The rise of the internet had a profound and as yet not fully mapped out impact on our understanding of law and the limits of regulation

In such instances, courts through the years have not only addressed grievances but also acted as a catalyst for the correct adoption of law and the contractual provisions in different circumstances and thus played a vital role in reducing uncertainty. This brought about an important function of courts for public good, certainty and social order, and the psychological need for individuals to trust each other’s commitments because they could rely on the power of the State/ court to enforce them in cases of breach. This in turn is the lynchpin of freedom to contract.

The quest by humans to innovate, evolve and reduce the element of uncertainty is a perpetual quest, and this brought about smart contracts. Contrary to normal contracts which cannot guarantee an outcome, albeit building a mechanism to achieve that outcome, smart contracts offer a possibility of highly reliable communication about future outcomes, more deterministic purposes, and thus certainty.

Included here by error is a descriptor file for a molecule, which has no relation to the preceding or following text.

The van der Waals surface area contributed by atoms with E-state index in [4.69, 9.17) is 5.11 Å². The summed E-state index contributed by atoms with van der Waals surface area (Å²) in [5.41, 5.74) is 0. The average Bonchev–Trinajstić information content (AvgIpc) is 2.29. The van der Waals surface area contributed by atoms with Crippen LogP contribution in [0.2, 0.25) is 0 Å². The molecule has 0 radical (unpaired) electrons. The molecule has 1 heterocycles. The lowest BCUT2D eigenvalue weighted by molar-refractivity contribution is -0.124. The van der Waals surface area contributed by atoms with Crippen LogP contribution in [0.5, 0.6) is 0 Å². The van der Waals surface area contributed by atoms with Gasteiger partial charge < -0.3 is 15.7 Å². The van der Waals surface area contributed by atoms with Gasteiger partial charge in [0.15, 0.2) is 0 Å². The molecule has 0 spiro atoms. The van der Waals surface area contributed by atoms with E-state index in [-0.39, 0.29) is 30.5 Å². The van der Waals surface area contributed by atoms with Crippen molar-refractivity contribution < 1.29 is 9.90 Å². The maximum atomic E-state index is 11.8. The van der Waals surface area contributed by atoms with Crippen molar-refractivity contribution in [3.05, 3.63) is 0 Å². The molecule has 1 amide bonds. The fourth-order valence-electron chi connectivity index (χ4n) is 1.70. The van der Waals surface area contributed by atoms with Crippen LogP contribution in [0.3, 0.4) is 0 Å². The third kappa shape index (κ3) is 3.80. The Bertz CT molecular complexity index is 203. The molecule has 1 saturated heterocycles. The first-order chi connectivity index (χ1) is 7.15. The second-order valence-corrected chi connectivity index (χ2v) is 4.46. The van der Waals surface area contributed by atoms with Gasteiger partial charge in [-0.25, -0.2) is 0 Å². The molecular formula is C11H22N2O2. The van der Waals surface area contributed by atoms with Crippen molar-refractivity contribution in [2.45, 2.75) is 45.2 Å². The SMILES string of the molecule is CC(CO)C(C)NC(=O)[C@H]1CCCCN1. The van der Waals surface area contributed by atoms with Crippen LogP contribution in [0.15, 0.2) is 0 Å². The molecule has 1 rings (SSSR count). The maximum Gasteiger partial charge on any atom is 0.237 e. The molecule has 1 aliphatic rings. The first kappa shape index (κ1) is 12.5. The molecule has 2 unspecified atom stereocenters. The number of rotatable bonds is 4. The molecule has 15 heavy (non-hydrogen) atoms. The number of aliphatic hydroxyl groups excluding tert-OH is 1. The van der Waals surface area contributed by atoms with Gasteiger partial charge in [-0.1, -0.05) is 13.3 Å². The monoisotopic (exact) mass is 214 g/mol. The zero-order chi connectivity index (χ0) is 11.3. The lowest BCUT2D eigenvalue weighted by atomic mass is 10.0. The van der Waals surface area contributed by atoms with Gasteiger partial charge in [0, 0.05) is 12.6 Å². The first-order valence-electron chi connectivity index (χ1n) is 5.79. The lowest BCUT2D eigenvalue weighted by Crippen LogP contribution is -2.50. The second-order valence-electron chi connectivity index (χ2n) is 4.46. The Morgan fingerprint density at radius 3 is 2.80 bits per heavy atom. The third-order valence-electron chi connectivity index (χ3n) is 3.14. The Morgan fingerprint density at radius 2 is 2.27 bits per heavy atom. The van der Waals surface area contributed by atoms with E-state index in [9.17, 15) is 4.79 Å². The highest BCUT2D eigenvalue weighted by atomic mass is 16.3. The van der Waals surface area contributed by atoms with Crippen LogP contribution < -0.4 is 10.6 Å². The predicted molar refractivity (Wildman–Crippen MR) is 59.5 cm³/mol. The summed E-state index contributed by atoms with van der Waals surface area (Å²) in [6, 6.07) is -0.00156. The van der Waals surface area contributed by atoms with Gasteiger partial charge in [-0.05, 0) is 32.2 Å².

The agreed outcome result occurs automatically; uncertainty about performance, and about judicial recognition in most instances, would disappear. If contract law exists to facilitate reliance through the ability to opt into predictable future consequences, then smart contracts seem to serve this function even more seamlessly.

Smart contracts are not just as one part of the larger trend of computerised technologies purporting to displace or replace human decision making, but they have the potential to be an enabler for higher purpose, an expression, a medium for societal evolution. They offer a window into thinking about law at a theoretical level. Even if one were uninterested in the technology, smart contracts could illuminate foundational issues in the theory of contract and law.